Why did the system not work for Jim when it worked for a multi-championship winning coach? There were many reasons but first and foremost, it was because Jim had different parts to his team. He tried to run a system that worked for one set of players and coaches and did not consider adapting the system for his own players and coaches. He needed something that was adaptable to his team’s specific needs.

We cannot overcome this first fear by looking to others and copying what they have done. Frankly, their plan could have been put together by a financial advisor for their own specific situation, not yours.

How can you have fear when you have a plan in place?

So reason #1 we love financial planning: Specific situational planning helps to reduce or eliminate the fear of running out of money.

Fear of Unknowns

As with human nature, it is difficult to feel comfortable if we do not know what is coming. When driving in the middle of a dark forest with only your headlights to guide you, you get apprehensive not knowing what is around the corner.

This is the same for your retirement.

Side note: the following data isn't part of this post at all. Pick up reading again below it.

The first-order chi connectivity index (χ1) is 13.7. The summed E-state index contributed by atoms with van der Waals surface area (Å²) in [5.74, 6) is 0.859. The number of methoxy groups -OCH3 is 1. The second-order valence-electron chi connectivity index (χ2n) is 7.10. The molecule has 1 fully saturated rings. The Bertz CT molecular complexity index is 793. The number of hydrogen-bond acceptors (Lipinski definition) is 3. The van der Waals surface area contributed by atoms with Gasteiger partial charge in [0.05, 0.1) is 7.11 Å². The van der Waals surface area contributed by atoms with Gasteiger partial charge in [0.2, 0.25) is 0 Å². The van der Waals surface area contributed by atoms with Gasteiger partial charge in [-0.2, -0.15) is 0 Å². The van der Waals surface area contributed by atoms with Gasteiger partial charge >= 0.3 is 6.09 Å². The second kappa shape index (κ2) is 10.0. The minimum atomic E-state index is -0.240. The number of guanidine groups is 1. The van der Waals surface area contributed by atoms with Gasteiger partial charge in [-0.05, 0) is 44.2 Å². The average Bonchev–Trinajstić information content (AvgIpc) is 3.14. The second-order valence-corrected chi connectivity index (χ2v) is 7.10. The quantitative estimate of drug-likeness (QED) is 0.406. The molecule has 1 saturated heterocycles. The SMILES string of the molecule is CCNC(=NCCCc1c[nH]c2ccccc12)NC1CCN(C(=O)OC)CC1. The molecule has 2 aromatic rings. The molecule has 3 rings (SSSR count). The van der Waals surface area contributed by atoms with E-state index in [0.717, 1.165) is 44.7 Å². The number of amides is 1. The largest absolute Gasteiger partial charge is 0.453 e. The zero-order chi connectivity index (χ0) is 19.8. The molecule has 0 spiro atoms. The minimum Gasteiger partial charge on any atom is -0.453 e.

One of the biggest unknowns in retirement is medical expenses. The next major step for most after retirement is death. Before death however, medical expenses seem to just pile up for some. So how do you reduce or eliminate that fear?

By building a “fence” around your plan. A “fence” is specific planning techniques that reduce uncertainty.

Because those techniques are specific to the individual, it is impossible in this forum to list them. However, an example of this is nursing home and assisted living costs.

According to Genworth, the average cost of a semi-private room in a nursing home in Utah is $63,875. That is a lot to take out of your retirement in any given year.

So how do you reduce or eliminate that threat?

One way (but not the only way) is the purchase of Long Term Care (LTC) insurance. This provides a fence around your plan that if someone has to go into a LTC facility, the insurance would cover it. Thus leaving the majority or your assets untouched.

Like I mentioned this is just one example of a problem and only one example of a solution. There are many others that I could mention.

So reason #2 we love financial planning: building a fence around a plan helps reduce or eliminate the fear of the unknowns.

Changing Lives

We have spent the last decade plus trying to help people get to where they want to go. The opportunity we have everyday to help them is priceless. The changes that I see everyday as I write financial plans, gives me high satisfaction.

We love meeting with someone who says to me that they feel there is no way that they are going to be able to retire. So we sit down with them, find out their retirement dreams and write a financial plan. By the time we are finished presenting the financial plan to them, they walk out feeling more confident about their future.

So the biggest reason we love financial planning simply stated is: The opportunity to change lives.